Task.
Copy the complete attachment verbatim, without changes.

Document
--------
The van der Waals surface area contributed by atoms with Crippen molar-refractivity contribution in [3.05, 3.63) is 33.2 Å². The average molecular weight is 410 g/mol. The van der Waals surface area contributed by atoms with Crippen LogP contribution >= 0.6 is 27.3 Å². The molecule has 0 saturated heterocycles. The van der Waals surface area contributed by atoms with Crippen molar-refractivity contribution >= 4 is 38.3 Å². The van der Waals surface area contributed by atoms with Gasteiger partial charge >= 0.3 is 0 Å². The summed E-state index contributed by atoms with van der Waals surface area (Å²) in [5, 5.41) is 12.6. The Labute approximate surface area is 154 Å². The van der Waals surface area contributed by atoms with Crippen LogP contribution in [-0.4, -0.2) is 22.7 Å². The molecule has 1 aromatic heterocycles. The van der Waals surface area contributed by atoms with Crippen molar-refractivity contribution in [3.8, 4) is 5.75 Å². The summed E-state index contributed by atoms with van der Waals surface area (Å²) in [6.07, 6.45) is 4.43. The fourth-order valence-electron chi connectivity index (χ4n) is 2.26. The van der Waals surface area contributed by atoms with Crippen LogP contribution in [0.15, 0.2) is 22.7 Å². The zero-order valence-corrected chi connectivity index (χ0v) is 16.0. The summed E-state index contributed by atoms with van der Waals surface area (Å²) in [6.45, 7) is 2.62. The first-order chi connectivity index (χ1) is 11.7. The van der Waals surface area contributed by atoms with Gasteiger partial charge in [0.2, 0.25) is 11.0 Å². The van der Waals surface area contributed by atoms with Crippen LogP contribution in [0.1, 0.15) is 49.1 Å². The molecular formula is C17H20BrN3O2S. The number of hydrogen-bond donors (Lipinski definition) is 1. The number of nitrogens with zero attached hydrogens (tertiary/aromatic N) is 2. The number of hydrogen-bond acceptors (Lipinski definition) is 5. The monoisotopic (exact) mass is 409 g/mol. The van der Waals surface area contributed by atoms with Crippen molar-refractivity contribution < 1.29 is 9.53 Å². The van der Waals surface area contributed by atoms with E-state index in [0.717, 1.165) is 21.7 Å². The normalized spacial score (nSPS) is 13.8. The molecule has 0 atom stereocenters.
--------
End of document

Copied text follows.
The van der Waals surface area contributed by atoms with Crippen molar-refractivity contribution in [3.05, 3.63) is 33.2 Å². The average molecular weight is 410 g/mol. The van der Waals surface area contributed by atoms with Crippen LogP contribution >= 0.6 is 27.3 Å². The molecule has 0 saturated heterocycles. The van der Waals surface area contributed by atoms with Crippen molar-refractivity contribution >= 4 is 38.3 Å². The van der Waals surface area contributed by atoms with Gasteiger partial charge >= 0.3 is 0 Å². The summed E-state index contributed by atoms with van der Waals surface area (Å²) in [5, 5.41) is 12.6. The Labute approximate surface area is 154 Å². The van der Waals surface area contributed by atoms with Crippen LogP contribution in [-0.4, -0.2) is 22.7 Å². The molecule has 1 aromatic heterocycles. The van der Waals surface area contributed by atoms with Crippen molar-refractivity contribution in [3.8, 4) is 5.75 Å². The summed E-state index contributed by atoms with van der Waals surface area (Å²) in [6.07, 6.45) is 4.43. The fourth-order valence-electron chi connectivity index (χ4n) is 2.26. The van der Waals surface area contributed by atoms with Crippen LogP contribution in [0.15, 0.2) is 22.7 Å². The zero-order valence-corrected chi connectivity index (χ0v) is 16.0. The summed E-state index contributed by atoms with van der Waals surface area (Å²) in [6.45, 7) is 2.62. The first-order chi connectivity index (χ1) is 11.7. The van der Waals surface area contributed by atoms with Gasteiger partial charge in [0.2, 0.25) is 11.0 Å². The van der Waals surface area contributed by atoms with Crippen LogP contribution in [0.1, 0.15) is 49.1 Å². The molecular formula is C17H20BrN3O2S. The number of hydrogen-bond donors (Lipinski definition) is 1. The number of nitrogens with zero attached hydrogens (tertiary/aromatic N) is 2. The number of hydrogen-bond acceptors (Lipinski definition) is 5. The monoisotopic (exact) mass is 409 g/mol. The van der Waals surface area contributed by atoms with Crippen molar-refractivity contribution < 1.29 is 9.53 Å². The van der Waals surface area contributed by atoms with E-state index in [0.717, 1.165) is 21.7 Å². The normalized spacial score (nSPS) is 13.8. The molecule has 0 atom stereocenters.